A look at what makes up the MIND diet and how it may improve brain health and reduce the risk of Alzheimer’s disease.
New studies are looking at the corollary effects of diet on brain health and memory care, and the results are surprising. While we have long known that diet can play an integral role in controlling or preventing specific diseases, researchers at Rush University Medical Center in Chicago showed an astounding 53 percent reduction in the risk of developing Alzheimer’s disease by those following their diet plan. Appropriately called the MIND diet, it’s a combination of the Mediterranean diet and the DASH (Dietary Approaches to Stop Hypertension) diet. MIND stands for Mediterranean-DASH Intervention for Neurodegenerative Delay.
You are what you eat
While this emerging research will continue to be more fully explored, the MIND diet is somewhat loose: 10 “brain-healthy food groups”, five “unhealthy food groups,” and an emphasis on frequent servings of green vegetables: kale, spinach, broccoli, collards and the like. Because it focuses on general food patterns rather than specific nutrient recommendations, it’s fairly easy to follow. This flexible approach can be integral to success—the study found that effectiveness ranged from 35 percent to 53 percent depending on how rigorously participants adhered to the diet. While the MIND diet shows promising results, it’s important to note that further studies are needed to confirm the initial findings.
Breaking Down the MIND Diet
The emphasis is on making choices from these “brain-healthy” foods groups:
- Vegetables, especially leafy green vegetables
- Whole grains
- Fish and poultry
- Olive oil
And avoiding or limiting these “unhealthy” food groups:
- Red meats
- Pastries and sweets
- Fried or “fast” food
In the meantime, there are several commonalities that all studies agree are good for brain health: cruciferous vegetables, whole grains and foods high in antioxidants. Dark leafy greens, omega-3 rich fish, dried or fresh berries, walnuts and olive oil; these are collections of diet modifications that reflect the most compelling scientific evidence related to cognitive decline. Gordon Food Service Healthcare Segment Manager Dana Fillmore says, “The goal here is to get people thinking about their total meal patterns instead of thinking one good food versus another. It’s a combination of the foods/nutrients you eat that make the difference—not just that you ate enough of one type of food.”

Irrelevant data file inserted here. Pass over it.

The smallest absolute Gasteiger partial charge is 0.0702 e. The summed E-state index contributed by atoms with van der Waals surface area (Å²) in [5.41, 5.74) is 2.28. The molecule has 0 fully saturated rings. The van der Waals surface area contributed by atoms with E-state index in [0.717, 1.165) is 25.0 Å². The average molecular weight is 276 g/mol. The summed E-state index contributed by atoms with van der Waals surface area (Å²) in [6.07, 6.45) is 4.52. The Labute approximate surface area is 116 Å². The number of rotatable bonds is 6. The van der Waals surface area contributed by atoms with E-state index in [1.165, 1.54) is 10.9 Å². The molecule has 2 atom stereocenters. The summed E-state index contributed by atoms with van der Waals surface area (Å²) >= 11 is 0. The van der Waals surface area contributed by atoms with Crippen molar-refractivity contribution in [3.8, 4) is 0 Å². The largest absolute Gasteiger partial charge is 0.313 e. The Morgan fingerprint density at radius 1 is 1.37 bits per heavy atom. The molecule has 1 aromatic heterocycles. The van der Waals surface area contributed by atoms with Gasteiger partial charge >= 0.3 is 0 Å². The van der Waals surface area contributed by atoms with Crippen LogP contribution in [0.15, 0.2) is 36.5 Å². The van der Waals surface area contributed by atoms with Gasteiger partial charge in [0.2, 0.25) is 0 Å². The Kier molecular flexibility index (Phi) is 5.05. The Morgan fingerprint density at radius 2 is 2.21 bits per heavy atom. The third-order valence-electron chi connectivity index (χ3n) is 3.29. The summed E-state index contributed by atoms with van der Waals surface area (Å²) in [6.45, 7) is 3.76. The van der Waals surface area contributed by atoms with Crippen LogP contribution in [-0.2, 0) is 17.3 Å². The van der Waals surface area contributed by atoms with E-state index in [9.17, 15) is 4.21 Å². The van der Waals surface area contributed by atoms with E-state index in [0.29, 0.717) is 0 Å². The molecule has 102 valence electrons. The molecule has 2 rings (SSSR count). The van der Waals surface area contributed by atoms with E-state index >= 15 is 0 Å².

The face of foodservice in senior living is changing. Baby boomers expect excellent food and there is a focus on fresh ingredients and regional cuisines. As Gordon Food Service Corporate Consulting Chef Gerry Ludwig, CEC, points out, “Chefs are becoming increasingly creative with vegetables, both in commercial and non-commercial kitchens. They are treating produce with the same level of creativity, passion, and flavour as protein-based dishes while using aggressive cooking techniques like pan searing, char-grilling and roasting to impart deep flavour.”
Any occasion to prepare creative, flavour-forward dishes while increasing whole grains and vegetables in the diet is a win-win. Global influence, from Asian inspired stir-fry to Mediterranean soups and stews, offer opportunity to incorporate diverse grains and vegetables into crave-worthy menus. Exotic acai berries blended into smoothies and bowls are a great breakfast or brunch option. Low-sodium pickling brines can be used for fruits and vegetables to add sharp, piquant flavour to sandwiches and salads.
Providing choices for those who crave traditional foods as well as those who desire more adventurous cuisine can be a complex challenge, but looking at diet as a whole gives ample opportunity to incorporate brain-boosting foods. Encourage healthy between-meal snacking with whole grains, nuts and berries; dried fruit and nut mixes; or multi-grain crackers with sugar-free berry jam. Also consider beverages as an opportunity to provide MIND diet-friendly foods. Look at serving shakes and smoothies made from vegetables and berries. This not only improves intake, but can help with hydration, a common concern for people living with memory-care issues.